We were recently informed of some issues with Young Americans for Freedom’s 9/11 Posters that were found by the Bias Protocol Board. We, as officers, would like to set up a meeting with you before next year’s September 11th to get some clarity on what exactly was wrong with our posters. If we had been informed earlier, we most certainly would have tried to arrange this meeting before the end of the school year. Hopefully we can meet early in the upcoming semester. Thank you.
That meeting appears to have taken place on 28 August, which prompted YAF’s blog post’s false claims that administrators had said they “will not allow” the group to put up the posters. According to a college spokesperson, the meeting involved an “intellectual exchange” which did not culminate in any action by school authorities:
The YAF group requested to meet with the Bias Team because YAF wanted to understand what concerns had been expressed by students — they were not called before any sort of hearing or disciplinary process. Nor were they required to meet; again, the meeting was requested by YAF.
The content of the meeting was an academic discussion of the issues raised in this debate, in which a wide range of ideas were explored. It was not an evidentiary hearing or a disciplinary body, but an intellectual exchange. The meeting did not result in any action, apart from an invitation for further conversation should YAF desire it.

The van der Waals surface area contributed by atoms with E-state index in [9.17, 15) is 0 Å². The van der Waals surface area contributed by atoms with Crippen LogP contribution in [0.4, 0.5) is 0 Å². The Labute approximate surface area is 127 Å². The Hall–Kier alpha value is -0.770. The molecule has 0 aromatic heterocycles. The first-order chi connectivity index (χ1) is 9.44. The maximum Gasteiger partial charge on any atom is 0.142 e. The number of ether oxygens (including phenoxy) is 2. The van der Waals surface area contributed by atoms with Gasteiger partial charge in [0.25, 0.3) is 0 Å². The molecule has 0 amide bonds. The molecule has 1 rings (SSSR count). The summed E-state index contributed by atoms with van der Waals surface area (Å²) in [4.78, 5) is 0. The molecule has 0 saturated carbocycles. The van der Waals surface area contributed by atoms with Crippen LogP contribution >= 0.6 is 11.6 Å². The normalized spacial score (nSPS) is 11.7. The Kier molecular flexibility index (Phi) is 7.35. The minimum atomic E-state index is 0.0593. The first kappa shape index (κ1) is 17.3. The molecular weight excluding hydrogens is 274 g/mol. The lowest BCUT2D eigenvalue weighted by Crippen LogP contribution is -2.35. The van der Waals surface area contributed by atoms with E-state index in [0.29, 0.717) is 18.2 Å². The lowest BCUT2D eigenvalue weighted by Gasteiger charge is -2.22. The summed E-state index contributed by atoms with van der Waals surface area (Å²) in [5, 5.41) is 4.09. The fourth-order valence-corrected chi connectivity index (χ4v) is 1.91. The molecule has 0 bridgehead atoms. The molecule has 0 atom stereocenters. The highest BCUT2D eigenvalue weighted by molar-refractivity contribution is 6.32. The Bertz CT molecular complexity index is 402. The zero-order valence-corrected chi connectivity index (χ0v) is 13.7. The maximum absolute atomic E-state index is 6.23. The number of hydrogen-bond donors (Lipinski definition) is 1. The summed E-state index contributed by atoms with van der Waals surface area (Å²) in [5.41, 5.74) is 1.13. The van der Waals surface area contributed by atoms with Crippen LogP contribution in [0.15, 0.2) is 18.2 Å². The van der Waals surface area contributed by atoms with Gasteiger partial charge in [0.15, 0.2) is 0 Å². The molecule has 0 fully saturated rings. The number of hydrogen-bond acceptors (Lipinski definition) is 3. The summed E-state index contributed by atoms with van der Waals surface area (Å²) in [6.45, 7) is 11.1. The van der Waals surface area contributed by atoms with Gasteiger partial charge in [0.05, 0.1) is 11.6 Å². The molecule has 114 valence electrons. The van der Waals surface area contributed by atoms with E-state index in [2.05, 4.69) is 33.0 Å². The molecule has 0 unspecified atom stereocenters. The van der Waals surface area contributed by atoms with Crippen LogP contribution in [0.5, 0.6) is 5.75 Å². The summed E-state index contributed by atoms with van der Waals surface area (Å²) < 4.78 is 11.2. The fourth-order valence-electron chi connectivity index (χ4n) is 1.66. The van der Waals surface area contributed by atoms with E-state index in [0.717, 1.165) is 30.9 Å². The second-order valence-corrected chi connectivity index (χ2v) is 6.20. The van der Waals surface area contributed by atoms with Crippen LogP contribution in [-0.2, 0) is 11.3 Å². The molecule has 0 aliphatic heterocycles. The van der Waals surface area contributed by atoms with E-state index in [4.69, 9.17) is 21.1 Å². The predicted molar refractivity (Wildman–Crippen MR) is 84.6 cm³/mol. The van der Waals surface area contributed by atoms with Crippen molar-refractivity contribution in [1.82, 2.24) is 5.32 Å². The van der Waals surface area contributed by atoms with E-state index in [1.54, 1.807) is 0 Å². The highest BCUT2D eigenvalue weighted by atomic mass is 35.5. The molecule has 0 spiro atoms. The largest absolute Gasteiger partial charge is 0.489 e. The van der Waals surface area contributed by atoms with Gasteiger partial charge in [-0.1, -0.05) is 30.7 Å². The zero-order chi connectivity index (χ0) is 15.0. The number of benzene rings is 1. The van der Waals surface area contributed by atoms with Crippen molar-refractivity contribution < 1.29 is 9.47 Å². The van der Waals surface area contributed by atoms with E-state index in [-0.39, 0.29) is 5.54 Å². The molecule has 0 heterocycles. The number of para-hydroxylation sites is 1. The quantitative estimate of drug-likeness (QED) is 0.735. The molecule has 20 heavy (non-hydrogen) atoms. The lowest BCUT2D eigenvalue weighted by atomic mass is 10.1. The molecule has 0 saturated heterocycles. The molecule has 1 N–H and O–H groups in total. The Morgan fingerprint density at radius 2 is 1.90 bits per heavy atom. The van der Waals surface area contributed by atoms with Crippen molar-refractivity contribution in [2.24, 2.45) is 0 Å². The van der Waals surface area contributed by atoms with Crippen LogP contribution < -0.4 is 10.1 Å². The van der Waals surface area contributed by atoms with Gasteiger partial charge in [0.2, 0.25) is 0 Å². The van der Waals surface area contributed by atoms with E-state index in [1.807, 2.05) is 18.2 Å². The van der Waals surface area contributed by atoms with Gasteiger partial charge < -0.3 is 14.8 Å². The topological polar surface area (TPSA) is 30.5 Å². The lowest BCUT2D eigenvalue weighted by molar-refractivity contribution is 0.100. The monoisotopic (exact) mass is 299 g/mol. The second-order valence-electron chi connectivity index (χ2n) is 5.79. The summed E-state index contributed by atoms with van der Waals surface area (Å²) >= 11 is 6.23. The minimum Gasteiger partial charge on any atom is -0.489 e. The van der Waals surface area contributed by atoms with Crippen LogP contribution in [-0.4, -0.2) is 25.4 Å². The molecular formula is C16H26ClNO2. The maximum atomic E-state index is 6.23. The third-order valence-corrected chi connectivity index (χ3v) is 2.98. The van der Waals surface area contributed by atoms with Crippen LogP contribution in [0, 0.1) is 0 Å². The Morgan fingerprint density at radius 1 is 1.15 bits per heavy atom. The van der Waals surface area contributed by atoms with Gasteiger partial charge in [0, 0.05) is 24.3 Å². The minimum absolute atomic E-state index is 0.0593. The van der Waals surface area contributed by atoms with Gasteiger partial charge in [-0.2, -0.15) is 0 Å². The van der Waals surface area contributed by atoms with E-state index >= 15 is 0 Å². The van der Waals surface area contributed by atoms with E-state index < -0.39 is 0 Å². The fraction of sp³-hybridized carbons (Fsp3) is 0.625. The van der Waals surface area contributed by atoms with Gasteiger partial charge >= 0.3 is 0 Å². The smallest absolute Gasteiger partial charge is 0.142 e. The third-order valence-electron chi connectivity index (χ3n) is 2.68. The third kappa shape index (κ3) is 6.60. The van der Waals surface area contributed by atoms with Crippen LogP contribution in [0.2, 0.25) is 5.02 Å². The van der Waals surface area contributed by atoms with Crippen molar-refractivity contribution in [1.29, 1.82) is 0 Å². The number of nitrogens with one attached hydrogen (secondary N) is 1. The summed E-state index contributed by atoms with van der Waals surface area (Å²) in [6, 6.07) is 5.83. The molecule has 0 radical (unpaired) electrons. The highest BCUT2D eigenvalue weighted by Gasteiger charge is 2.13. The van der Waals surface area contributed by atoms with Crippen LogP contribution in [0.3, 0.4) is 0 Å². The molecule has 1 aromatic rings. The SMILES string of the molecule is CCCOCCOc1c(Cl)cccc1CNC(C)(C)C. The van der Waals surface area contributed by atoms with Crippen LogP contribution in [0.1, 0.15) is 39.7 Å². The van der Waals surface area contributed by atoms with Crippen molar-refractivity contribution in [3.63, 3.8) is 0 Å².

YAF’s poster does not exclusively commemorate 9/11; it also refers to seven other well-known Islam-related terrorist attacks or incidents of violence against American citizens. When YAF put up the poster around the campus of Ripon College in 2017, it caused a controversy and prompted complaints from some students.
In August 2018, at a meeting which YAF itself requested, some Ripon College administrators criticized the poster and discouraged YAF from displaying it on campus again. However, school officials did not ban the poster, and Ripon College does not have a policy requiring prior approval for posters on their campus (unless they are advertisements for outside businesses).
It remains to be seen whether YAF will put up the poster on campus again in 2018, whether other students will complain to school officials if they do, and what course of action (if any) Ripon College will take in response.